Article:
Zipf's Law states the population of a town/city is inversely proportional to its rank. So the second biggest city should be half that of the biggest, the third biggest one third and so on. It often works pretty well & has also been used to describe the frequencies of word use.

Ed Glaeser has a nice article in the NYT with the background & evidence for the US (h/t Greg Mankiw). The Law implies that the log of the rank is equal to -1 times the log of population. Xavier Gabaix showed formally that Zipf’s Law will result if the population growth rate of an area is independent of that area’s initial population (which it usually is & that is known as Gibrat's Law). For the big US cities (NY,LA,Chicago) it doesn't work well, over-prediciting their size, but otherwise its pretty good.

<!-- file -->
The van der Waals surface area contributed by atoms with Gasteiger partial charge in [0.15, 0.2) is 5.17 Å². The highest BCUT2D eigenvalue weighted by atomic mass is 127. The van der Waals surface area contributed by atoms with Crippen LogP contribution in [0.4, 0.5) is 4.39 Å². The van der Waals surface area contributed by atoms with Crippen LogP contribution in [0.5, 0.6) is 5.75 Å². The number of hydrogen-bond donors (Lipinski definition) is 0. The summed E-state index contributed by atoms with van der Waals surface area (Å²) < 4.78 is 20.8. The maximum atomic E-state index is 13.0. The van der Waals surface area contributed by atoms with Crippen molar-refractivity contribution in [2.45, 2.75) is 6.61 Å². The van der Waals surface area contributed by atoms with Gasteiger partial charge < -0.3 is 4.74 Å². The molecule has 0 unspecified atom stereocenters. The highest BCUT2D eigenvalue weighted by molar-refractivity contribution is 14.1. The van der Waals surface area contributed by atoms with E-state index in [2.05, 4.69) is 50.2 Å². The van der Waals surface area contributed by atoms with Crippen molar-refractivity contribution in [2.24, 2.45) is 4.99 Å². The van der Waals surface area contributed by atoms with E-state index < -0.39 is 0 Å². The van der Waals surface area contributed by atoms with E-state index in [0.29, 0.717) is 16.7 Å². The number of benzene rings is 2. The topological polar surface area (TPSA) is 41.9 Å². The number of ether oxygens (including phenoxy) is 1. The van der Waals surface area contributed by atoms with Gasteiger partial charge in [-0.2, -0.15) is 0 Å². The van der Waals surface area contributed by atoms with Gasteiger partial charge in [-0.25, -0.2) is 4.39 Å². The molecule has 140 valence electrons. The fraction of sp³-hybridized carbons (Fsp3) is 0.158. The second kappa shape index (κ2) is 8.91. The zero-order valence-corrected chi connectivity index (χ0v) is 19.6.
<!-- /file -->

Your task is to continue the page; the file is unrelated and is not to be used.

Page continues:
http://economix.blogs.nytimes.com/2010/04/20/a-tale-of-many-cities/

So here is the evidence for Ireland:

As with the US, it doesn't work too well for the big cities (Dublin, Belfast) the difference being that the law under-predicts population rather than over-predicts in the US case.

## 2 comments:

That was an interesting NYT article. Enda raised a good point in relation to it; how can econometric models adapt to power law distributions?

http://en.wikipedia.org/wiki/Power_law

I made a silly error. The model cannot predict the size of the largest city: its everywhere else relative to it.

If you do the regression, the slope is -1.14 with a 95% CI= [-1.178, -1.115] so one can reject the model which implies a slope of -1.

Taking the top cities out doesn't change that.

Not sure about power law distributions: doesn't it lead to log-linearity or something?

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